Hartsholme in late October

I visited Hartsholme last Sunday as I hadn’t been for quite some time. I arrived just before 07:30 which as it turned out was too early, the light was bland and there wasn’t too much of it. Even at extreme ISO’s I was getting many blurred shots – the animals have a nasty habit of moving just as you are taking their picture ๐Ÿ™‚

Once the light had risen a bit I could lower the ISO and still get some acceptable shots.

One thing I did notice above all else during the shoot was how may (Grey) squirrels there were, it seemed like hundreds:

They are also quite happy to have their photo taken:

The usual suspects were all present, such as Mallards:

Coots (some of these were born this year, there is a definite size difference between them):

There was also a female Red-Crested Pochard, I didn’t see any males and she seemed to hang around the Mallard’s quite a bit:

A solitary Great-crested Grebe was also around diving for food:

You could tell that its getting colder as the seagulls start to come inland a lot more, there were quite a few black-headed Gulls showing their winter plumage already:

One thing that seemed to absent were Geese, sure there were a couple of Greylags around at fisr. However around 08:30 I heard the first squadron come in but was not in a good position to capture them. As I ventured around the corner I could see that the fisrt squadron were made up of Canada Geese:

However after waiting patiently at a good vantage shot I was rewarded by a few more squadrons of Greylag and Canada Geese coming into land:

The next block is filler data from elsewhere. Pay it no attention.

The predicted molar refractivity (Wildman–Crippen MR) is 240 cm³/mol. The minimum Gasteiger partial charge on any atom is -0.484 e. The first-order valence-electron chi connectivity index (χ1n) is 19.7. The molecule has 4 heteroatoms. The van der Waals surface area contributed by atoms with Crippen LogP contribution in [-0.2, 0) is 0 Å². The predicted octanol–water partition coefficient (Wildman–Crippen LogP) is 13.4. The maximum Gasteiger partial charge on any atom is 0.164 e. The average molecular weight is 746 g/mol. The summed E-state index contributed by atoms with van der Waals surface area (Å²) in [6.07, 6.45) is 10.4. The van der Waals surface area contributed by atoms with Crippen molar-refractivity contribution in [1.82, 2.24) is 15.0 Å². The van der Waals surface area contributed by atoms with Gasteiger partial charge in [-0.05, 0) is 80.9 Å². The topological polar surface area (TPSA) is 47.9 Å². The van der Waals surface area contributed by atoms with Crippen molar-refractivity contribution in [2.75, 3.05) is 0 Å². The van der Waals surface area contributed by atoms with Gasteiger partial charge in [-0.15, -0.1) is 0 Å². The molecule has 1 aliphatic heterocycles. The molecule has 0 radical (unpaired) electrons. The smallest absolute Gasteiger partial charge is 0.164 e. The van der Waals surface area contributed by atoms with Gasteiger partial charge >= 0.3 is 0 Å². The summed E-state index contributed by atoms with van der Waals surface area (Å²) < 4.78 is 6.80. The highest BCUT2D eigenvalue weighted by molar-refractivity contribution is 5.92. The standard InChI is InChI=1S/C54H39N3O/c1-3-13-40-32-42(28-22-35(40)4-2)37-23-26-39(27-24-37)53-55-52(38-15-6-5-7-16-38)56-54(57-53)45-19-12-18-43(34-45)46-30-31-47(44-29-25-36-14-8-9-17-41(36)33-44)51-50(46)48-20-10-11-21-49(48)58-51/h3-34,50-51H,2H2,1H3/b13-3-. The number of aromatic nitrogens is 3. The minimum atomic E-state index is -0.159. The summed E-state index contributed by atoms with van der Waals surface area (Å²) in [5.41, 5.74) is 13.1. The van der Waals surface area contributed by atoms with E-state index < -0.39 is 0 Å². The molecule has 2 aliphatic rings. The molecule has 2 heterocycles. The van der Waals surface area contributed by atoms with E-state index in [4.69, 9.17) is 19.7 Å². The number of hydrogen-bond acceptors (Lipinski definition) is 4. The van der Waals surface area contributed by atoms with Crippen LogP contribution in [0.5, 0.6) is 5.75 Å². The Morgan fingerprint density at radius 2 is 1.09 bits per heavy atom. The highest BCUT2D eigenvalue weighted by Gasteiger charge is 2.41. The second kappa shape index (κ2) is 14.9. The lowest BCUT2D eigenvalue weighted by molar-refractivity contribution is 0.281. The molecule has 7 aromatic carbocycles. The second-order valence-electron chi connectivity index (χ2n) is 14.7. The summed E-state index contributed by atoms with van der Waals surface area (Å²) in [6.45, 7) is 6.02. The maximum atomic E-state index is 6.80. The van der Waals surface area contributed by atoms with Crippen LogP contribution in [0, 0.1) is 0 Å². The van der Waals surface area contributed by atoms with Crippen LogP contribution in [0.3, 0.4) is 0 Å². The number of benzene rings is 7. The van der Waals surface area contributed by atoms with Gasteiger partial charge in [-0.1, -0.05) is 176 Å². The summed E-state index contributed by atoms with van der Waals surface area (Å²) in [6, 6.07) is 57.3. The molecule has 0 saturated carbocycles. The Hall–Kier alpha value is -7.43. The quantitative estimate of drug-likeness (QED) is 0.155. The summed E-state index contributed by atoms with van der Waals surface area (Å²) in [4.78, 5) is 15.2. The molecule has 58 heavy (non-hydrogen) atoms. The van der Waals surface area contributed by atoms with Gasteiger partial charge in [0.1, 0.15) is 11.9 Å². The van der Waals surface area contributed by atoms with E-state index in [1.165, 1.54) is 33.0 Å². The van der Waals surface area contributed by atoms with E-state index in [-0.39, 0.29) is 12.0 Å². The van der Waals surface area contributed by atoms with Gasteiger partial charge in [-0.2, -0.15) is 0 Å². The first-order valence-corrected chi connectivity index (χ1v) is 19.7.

I like this shot as the lower Goose has it’s mouth open:

The final shot is of a Canada Goose coming towards me, its a bit soft but I do like the image just the same:

Missed Opportunity
Whilst I was at Hartsholme, a single Grey Heron came into the park and landed at some shallow water across the lake from me. Even with the lens racked out to 400mm on a crop-factored body (effective 600mm) the bird was too small in the frame to yield any good shots. I was also certain that If I went to the other side the bird would fly away. And sure enough, this happened as a guy walking his dog proved. However the Heron only flew a few yards to the same log that the Black-headed gulls (see above) were resting on. From here the Heron seemed a lot happier.

I quickly picked up my tripod and moved quickly across the bridge towards the Heron as I got close I pull the legs out and very slowly inched towards the bird and just as I was about to get the shot he was spooked and flew away ๐Ÿ˜ฆ